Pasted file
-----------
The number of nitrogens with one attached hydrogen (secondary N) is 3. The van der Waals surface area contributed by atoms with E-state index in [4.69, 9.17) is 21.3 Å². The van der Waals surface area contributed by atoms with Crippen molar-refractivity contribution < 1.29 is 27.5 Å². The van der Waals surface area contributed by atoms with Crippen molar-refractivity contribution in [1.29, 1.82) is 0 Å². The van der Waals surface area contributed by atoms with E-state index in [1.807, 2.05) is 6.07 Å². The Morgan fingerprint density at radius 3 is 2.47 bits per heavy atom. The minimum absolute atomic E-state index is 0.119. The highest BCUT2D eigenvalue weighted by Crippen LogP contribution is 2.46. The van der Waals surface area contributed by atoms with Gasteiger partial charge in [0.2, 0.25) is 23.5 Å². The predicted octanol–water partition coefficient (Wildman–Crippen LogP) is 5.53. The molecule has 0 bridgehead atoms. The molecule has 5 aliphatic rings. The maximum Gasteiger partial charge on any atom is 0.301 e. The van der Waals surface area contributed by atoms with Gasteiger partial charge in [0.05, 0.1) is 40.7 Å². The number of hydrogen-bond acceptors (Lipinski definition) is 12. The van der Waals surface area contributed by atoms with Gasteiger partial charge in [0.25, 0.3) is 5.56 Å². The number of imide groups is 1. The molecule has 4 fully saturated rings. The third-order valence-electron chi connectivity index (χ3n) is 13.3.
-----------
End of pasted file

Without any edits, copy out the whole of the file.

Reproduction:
The number of nitrogens with one attached hydrogen (secondary N) is 3. The van der Waals surface area contributed by atoms with E-state index in [4.69, 9.17) is 21.3 Å². The van der Waals surface area contributed by atoms with Crippen molar-refractivity contribution < 1.29 is 27.5 Å². The van der Waals surface area contributed by atoms with Crippen molar-refractivity contribution in [1.29, 1.82) is 0 Å². The van der Waals surface area contributed by atoms with E-state index in [1.807, 2.05) is 6.07 Å². The Morgan fingerprint density at radius 3 is 2.47 bits per heavy atom. The minimum absolute atomic E-state index is 0.119. The highest BCUT2D eigenvalue weighted by Crippen LogP contribution is 2.46. The van der Waals surface area contributed by atoms with Gasteiger partial charge in [0.2, 0.25) is 23.5 Å². The predicted octanol–water partition coefficient (Wildman–Crippen LogP) is 5.53. The molecule has 0 bridgehead atoms. The molecule has 5 aliphatic rings. The maximum Gasteiger partial charge on any atom is 0.301 e. The van der Waals surface area contributed by atoms with Gasteiger partial charge in [0.05, 0.1) is 40.7 Å². The number of hydrogen-bond acceptors (Lipinski definition) is 12. The van der Waals surface area contributed by atoms with Gasteiger partial charge in [0.25, 0.3) is 5.56 Å². The number of imide groups is 1. The molecule has 4 fully saturated rings. The third-order valence-electron chi connectivity index (χ3n) is 13.3.